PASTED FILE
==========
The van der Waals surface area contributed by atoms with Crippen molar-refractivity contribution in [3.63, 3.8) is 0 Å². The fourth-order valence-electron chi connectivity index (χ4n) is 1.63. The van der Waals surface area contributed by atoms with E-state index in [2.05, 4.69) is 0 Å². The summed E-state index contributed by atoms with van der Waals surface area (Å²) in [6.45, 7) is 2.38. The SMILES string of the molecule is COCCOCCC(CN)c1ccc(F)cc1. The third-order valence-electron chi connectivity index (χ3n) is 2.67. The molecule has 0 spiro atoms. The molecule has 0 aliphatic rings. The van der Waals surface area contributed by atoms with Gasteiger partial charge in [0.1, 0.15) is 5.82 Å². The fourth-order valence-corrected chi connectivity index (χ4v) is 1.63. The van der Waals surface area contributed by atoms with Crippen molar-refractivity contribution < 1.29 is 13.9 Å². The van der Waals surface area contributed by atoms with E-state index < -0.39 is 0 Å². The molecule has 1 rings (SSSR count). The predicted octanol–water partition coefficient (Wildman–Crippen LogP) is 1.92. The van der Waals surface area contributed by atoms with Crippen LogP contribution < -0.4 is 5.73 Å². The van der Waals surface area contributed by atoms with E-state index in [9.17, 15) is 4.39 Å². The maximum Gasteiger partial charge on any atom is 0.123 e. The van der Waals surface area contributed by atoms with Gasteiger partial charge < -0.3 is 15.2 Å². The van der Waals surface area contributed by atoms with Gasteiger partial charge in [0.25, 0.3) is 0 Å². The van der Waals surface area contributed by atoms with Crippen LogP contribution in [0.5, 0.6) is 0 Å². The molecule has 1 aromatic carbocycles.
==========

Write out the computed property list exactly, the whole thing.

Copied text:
The van der Waals surface area contributed by atoms with Crippen molar-refractivity contribution in [3.63, 3.8) is 0 Å². The fourth-order valence-electron chi connectivity index (χ4n) is 1.63. The van der Waals surface area contributed by atoms with E-state index in [2.05, 4.69) is 0 Å². The summed E-state index contributed by atoms with van der Waals surface area (Å²) in [6.45, 7) is 2.38. The SMILES string of the molecule is COCCOCCC(CN)c1ccc(F)cc1. The third-order valence-electron chi connectivity index (χ3n) is 2.67. The molecule has 0 spiro atoms. The molecule has 0 aliphatic rings. The van der Waals surface area contributed by atoms with Gasteiger partial charge in [0.1, 0.15) is 5.82 Å². The fourth-order valence-corrected chi connectivity index (χ4v) is 1.63. The van der Waals surface area contributed by atoms with Crippen molar-refractivity contribution < 1.29 is 13.9 Å². The van der Waals surface area contributed by atoms with E-state index < -0.39 is 0 Å². The molecule has 1 rings (SSSR count). The predicted octanol–water partition coefficient (Wildman–Crippen LogP) is 1.92. The van der Waals surface area contributed by atoms with Crippen LogP contribution < -0.4 is 5.73 Å². The van der Waals surface area contributed by atoms with E-state index in [9.17, 15) is 4.39 Å². The maximum Gasteiger partial charge on any atom is 0.123 e. The van der Waals surface area contributed by atoms with Gasteiger partial charge < -0.3 is 15.2 Å². The van der Waals surface area contributed by atoms with Gasteiger partial charge in [0.25, 0.3) is 0 Å². The van der Waals surface area contributed by atoms with Crippen LogP contribution in [0.5, 0.6) is 0 Å². The molecule has 1 aromatic carbocycles.